The twin-arginine translocation (Tat) systems from Bacillus subtilis display a conserved mode of complex organization and similar substrate recognition requirements

James P Barnett, René van der Ploeg, Robyn T Eijlander, Anja Nenninger, Sharon Mendel, Rense Rozeboom, Oscar P Kuipers, Jan Maarten van Dijl, Colin Robinson

Research output: Contribution to journalArticle

24 Citations (Scopus)

Abstract

The twin arginine translocation (Tat) system transports folded proteins across the bacterial plasma membrane. In Gram-negative bacteria, membrane-bound TatABC subunits are all essential for activity, whereas Gram-positive bacteria usually contain only TatAC subunits. In Bacillus subtilis, two TatAC-type systems, TatAdCd and TatAyCy, operate in parallel with different substrate specificities. Here, we show that they recognize similar signal peptide determinants. Both systems translocate green fluorescent protein fused to three distinct Escherichia coli Tat signal peptides, namely DmsA, AmiA and MdoD, and mutagenesis of the DmsA signal peptide confirmed that both Tat pathways recognize similar targeting determinants within Tat signals. Although another E. coli Tat substrate, trimethylamine N-oxide reductase, was translocated by TatAdCd but not by TatAyCy, we conclude that these systems are not predisposed to recognize only specific Tat signal peptides, as suggested by their narrow substrate specificities in B. subtilis. We also analysed complexes involved in the second Tat pathway in B. subtilis, TatAyCy. This revealed a discrete TatAyCy complex together with a separate, homogeneous, approximately 200 kDa TatAy complex. The latter complex differs significantly from the corresponding E. coli TatA complexes, pointing to major structural differences between Tat complexes from Gram-negative and Gram-positive organisms. Like TatAd, TatAy is also detectable in the form of massive cytosolic complexes.

Original languageEnglish
Pages (from-to)232-43
Number of pages12
JournalThe FEBS journal
Volume276
Issue number1
DOIs
Publication statusPublished - Jan 2009

Fingerprint

Bacilli
Bacillus subtilis
Arginine
Protein Sorting Signals
Substrates
Escherichia coli
Substrate Specificity
Bacteria
Mutagenesis
Bacterial Proteins
Gram-Positive Bacteria
Cell membranes
Green Fluorescent Proteins
Twin-Arginine-Translocation System
Gram-Negative Bacteria
Carrier Proteins
Cell Membrane
Membranes

Keywords

  • Adenosine Triphosphate
  • Bacillus subtilis
  • Bacterial Proteins
  • Cell Membrane
  • Conserved Sequence
  • Escherichia coli
  • Gene Products, tat
  • Genes, Reporter
  • Gram-Negative Bacteria
  • Oxidoreductases, N-Demethylating
  • Protein Transport
  • Substrate Specificity
  • Journal Article
  • Research Support, Non-U.S. Gov't

Cite this

The twin-arginine translocation (Tat) systems from Bacillus subtilis display a conserved mode of complex organization and similar substrate recognition requirements. / Barnett, James P; van der Ploeg, René; Eijlander, Robyn T; Nenninger, Anja; Mendel, Sharon; Rozeboom, Rense; Kuipers, Oscar P; van Dijl, Jan Maarten; Robinson, Colin.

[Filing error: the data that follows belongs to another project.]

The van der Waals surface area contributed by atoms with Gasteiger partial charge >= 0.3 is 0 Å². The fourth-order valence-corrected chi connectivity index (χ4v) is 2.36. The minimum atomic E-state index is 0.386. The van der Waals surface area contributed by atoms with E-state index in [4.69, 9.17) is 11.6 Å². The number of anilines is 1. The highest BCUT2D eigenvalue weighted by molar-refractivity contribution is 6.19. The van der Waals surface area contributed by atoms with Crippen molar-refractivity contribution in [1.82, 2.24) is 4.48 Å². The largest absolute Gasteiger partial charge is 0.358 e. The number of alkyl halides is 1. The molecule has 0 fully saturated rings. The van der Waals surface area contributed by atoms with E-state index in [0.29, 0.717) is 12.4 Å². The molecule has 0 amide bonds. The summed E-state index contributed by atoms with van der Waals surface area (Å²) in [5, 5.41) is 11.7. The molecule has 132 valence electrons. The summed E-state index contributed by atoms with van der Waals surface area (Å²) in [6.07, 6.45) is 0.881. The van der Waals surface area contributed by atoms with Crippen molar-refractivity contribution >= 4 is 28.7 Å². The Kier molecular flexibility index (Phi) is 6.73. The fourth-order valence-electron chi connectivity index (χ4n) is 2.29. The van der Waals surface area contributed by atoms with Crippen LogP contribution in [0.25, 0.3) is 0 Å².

In: The FEBS journal, Vol. 276, No. 1, 01.2009, p. 232-43.

Research output: Contribution to journalArticle

Barnett, James P ; van der Ploeg, René ; Eijlander, Robyn T ; Nenninger, Anja ; Mendel, Sharon ; Rozeboom, Rense ; Kuipers, Oscar P ; van Dijl, Jan Maarten ; Robinson, Colin. / The twin-arginine translocation (Tat) systems from Bacillus subtilis display a conserved mode of complex organization and similar substrate recognition requirements. In: The FEBS journal. 2009 ; Vol. 276, No. 1. pp. 232-43.
@article{d39c04cfe2d847b1a9864498ec4101b3,
title = "The twin-arginine translocation (Tat) systems from Bacillus subtilis display a conserved mode of complex organization and similar substrate recognition requirements",
abstract = "The twin arginine translocation (Tat) system transports folded proteins across the bacterial plasma membrane. In Gram-negative bacteria, membrane-bound TatABC subunits are all essential for activity, whereas Gram-positive bacteria usually contain only TatAC subunits. In Bacillus subtilis, two TatAC-type systems, TatAdCd and TatAyCy, operate in parallel with different substrate specificities. Here, we show that they recognize similar signal peptide determinants. Both systems translocate green fluorescent protein fused to three distinct Escherichia coli Tat signal peptides, namely DmsA, AmiA and MdoD, and mutagenesis of the DmsA signal peptide confirmed that both Tat pathways recognize similar targeting determinants within Tat signals. Although another E. coli Tat substrate, trimethylamine N-oxide reductase, was translocated by TatAdCd but not by TatAyCy, we conclude that these systems are not predisposed to recognize only specific Tat signal peptides, as suggested by their narrow substrate specificities in B. subtilis. We also analysed complexes involved in the second Tat pathway in B. subtilis, TatAyCy. This revealed a discrete TatAyCy complex together with a separate, homogeneous, approximately 200 kDa TatAy complex. The latter complex differs significantly from the corresponding E. coli TatA complexes, pointing to major structural differences between Tat complexes from Gram-negative and Gram-positive organisms. Like TatAd, TatAy is also detectable in the form of massive cytosolic complexes.",